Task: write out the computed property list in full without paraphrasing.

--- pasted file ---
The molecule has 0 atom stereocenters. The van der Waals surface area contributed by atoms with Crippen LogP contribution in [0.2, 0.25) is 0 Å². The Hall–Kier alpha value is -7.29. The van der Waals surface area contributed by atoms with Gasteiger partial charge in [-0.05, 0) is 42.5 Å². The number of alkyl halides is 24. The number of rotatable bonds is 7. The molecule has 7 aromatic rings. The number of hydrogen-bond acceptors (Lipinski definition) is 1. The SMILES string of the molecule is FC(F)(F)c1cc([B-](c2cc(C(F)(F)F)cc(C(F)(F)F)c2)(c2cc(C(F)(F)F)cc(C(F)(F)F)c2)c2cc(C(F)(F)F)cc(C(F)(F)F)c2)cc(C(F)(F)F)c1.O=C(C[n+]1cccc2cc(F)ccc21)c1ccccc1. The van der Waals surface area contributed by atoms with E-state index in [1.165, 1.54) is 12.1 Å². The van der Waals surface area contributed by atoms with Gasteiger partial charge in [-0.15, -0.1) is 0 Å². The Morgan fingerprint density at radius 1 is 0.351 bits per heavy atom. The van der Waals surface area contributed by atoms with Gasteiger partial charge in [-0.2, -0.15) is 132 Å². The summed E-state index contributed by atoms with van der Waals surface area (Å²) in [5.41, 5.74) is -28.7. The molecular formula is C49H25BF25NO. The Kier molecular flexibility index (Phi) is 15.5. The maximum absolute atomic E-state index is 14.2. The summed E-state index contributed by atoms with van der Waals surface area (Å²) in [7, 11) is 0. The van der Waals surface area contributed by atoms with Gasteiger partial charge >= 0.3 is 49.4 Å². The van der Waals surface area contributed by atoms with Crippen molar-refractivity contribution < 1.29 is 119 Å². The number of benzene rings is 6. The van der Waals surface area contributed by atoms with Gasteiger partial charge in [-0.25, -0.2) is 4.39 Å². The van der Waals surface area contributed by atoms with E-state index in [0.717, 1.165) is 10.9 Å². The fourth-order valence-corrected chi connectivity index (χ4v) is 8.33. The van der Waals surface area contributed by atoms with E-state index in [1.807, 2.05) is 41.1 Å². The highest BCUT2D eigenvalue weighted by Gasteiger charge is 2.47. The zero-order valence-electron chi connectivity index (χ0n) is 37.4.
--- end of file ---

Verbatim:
The molecule has 0 atom stereocenters. The van der Waals surface area contributed by atoms with Crippen LogP contribution in [0.2, 0.25) is 0 Å². The Hall–Kier alpha value is -7.29. The van der Waals surface area contributed by atoms with Gasteiger partial charge in [-0.05, 0) is 42.5 Å². The number of alkyl halides is 24. The number of rotatable bonds is 7. The molecule has 7 aromatic rings. The number of hydrogen-bond acceptors (Lipinski definition) is 1. The SMILES string of the molecule is FC(F)(F)c1cc([B-](c2cc(C(F)(F)F)cc(C(F)(F)F)c2)(c2cc(C(F)(F)F)cc(C(F)(F)F)c2)c2cc(C(F)(F)F)cc(C(F)(F)F)c2)cc(C(F)(F)F)c1.O=C(C[n+]1cccc2cc(F)ccc21)c1ccccc1. The van der Waals surface area contributed by atoms with E-state index in [1.165, 1.54) is 12.1 Å². The van der Waals surface area contributed by atoms with Gasteiger partial charge in [-0.15, -0.1) is 0 Å². The Morgan fingerprint density at radius 1 is 0.351 bits per heavy atom. The van der Waals surface area contributed by atoms with Gasteiger partial charge in [-0.2, -0.15) is 132 Å². The summed E-state index contributed by atoms with van der Waals surface area (Å²) in [5.41, 5.74) is -28.7. The molecular formula is C49H25BF25NO. The Kier molecular flexibility index (Phi) is 15.5. The maximum absolute atomic E-state index is 14.2. The summed E-state index contributed by atoms with van der Waals surface area (Å²) in [7, 11) is 0. The van der Waals surface area contributed by atoms with Gasteiger partial charge >= 0.3 is 49.4 Å². The van der Waals surface area contributed by atoms with Crippen molar-refractivity contribution < 1.29 is 119 Å². The number of benzene rings is 6. The van der Waals surface area contributed by atoms with Gasteiger partial charge in [-0.25, -0.2) is 4.39 Å². The van der Waals surface area contributed by atoms with E-state index in [0.717, 1.165) is 10.9 Å². The fourth-order valence-corrected chi connectivity index (χ4v) is 8.33. The van der Waals surface area contributed by atoms with E-state index in [1.807, 2.05) is 41.1 Å². The highest BCUT2D eigenvalue weighted by Gasteiger charge is 2.47. The zero-order valence-electron chi connectivity index (χ0n) is 37.4.